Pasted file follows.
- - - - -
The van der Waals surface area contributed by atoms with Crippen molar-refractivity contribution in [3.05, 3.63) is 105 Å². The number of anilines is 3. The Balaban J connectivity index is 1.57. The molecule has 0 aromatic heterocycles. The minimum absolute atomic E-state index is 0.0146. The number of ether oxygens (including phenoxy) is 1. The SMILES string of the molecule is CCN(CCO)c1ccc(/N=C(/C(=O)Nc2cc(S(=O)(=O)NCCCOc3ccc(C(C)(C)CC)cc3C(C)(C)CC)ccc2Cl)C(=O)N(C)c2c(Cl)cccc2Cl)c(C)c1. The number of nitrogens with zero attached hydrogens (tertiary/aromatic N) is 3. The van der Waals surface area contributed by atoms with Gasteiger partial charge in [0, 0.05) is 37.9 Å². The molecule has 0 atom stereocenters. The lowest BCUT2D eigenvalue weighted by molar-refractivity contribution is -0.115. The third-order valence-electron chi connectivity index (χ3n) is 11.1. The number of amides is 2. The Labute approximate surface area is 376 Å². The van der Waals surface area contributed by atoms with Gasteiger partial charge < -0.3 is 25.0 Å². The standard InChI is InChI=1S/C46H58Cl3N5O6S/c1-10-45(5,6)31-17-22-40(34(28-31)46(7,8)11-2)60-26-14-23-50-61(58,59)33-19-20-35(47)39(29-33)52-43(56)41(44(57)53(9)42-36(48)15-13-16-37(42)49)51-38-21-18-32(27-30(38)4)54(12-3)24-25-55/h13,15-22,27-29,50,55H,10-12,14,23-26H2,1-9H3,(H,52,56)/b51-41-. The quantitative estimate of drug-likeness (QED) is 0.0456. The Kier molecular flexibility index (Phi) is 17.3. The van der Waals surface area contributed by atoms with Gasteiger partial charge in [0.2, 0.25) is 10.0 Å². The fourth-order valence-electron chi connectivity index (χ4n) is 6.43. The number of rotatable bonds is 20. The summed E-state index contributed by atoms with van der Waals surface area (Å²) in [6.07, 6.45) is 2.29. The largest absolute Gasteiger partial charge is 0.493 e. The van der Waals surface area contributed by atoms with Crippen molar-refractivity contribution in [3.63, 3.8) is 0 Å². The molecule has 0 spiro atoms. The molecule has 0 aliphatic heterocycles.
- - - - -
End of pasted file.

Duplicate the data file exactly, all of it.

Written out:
The van der Waals surface area contributed by atoms with Crippen molar-refractivity contribution in [3.05, 3.63) is 105 Å². The number of anilines is 3. The Balaban J connectivity index is 1.57. The molecule has 0 aromatic heterocycles. The minimum absolute atomic E-state index is 0.0146. The number of ether oxygens (including phenoxy) is 1. The SMILES string of the molecule is CCN(CCO)c1ccc(/N=C(/C(=O)Nc2cc(S(=O)(=O)NCCCOc3ccc(C(C)(C)CC)cc3C(C)(C)CC)ccc2Cl)C(=O)N(C)c2c(Cl)cccc2Cl)c(C)c1. The number of nitrogens with zero attached hydrogens (tertiary/aromatic N) is 3. The van der Waals surface area contributed by atoms with Gasteiger partial charge in [0, 0.05) is 37.9 Å². The molecule has 0 atom stereocenters. The lowest BCUT2D eigenvalue weighted by molar-refractivity contribution is -0.115. The third-order valence-electron chi connectivity index (χ3n) is 11.1. The number of amides is 2. The Labute approximate surface area is 376 Å². The van der Waals surface area contributed by atoms with Gasteiger partial charge < -0.3 is 25.0 Å². The standard InChI is InChI=1S/C46H58Cl3N5O6S/c1-10-45(5,6)31-17-22-40(34(28-31)46(7,8)11-2)60-26-14-23-50-61(58,59)33-19-20-35(47)39(29-33)52-43(56)41(44(57)53(9)42-36(48)15-13-16-37(42)49)51-38-21-18-32(27-30(38)4)54(12-3)24-25-55/h13,15-22,27-29,50,55H,10-12,14,23-26H2,1-9H3,(H,52,56)/b51-41-. The quantitative estimate of drug-likeness (QED) is 0.0456. The Kier molecular flexibility index (Phi) is 17.3. The van der Waals surface area contributed by atoms with Gasteiger partial charge in [0.2, 0.25) is 10.0 Å². The fourth-order valence-electron chi connectivity index (χ4n) is 6.43. The number of rotatable bonds is 20. The summed E-state index contributed by atoms with van der Waals surface area (Å²) in [6.07, 6.45) is 2.29. The largest absolute Gasteiger partial charge is 0.493 e. The van der Waals surface area contributed by atoms with Crippen molar-refractivity contribution in [3.63, 3.8) is 0 Å². The molecule has 0 spiro atoms. The molecule has 0 aliphatic heterocycles.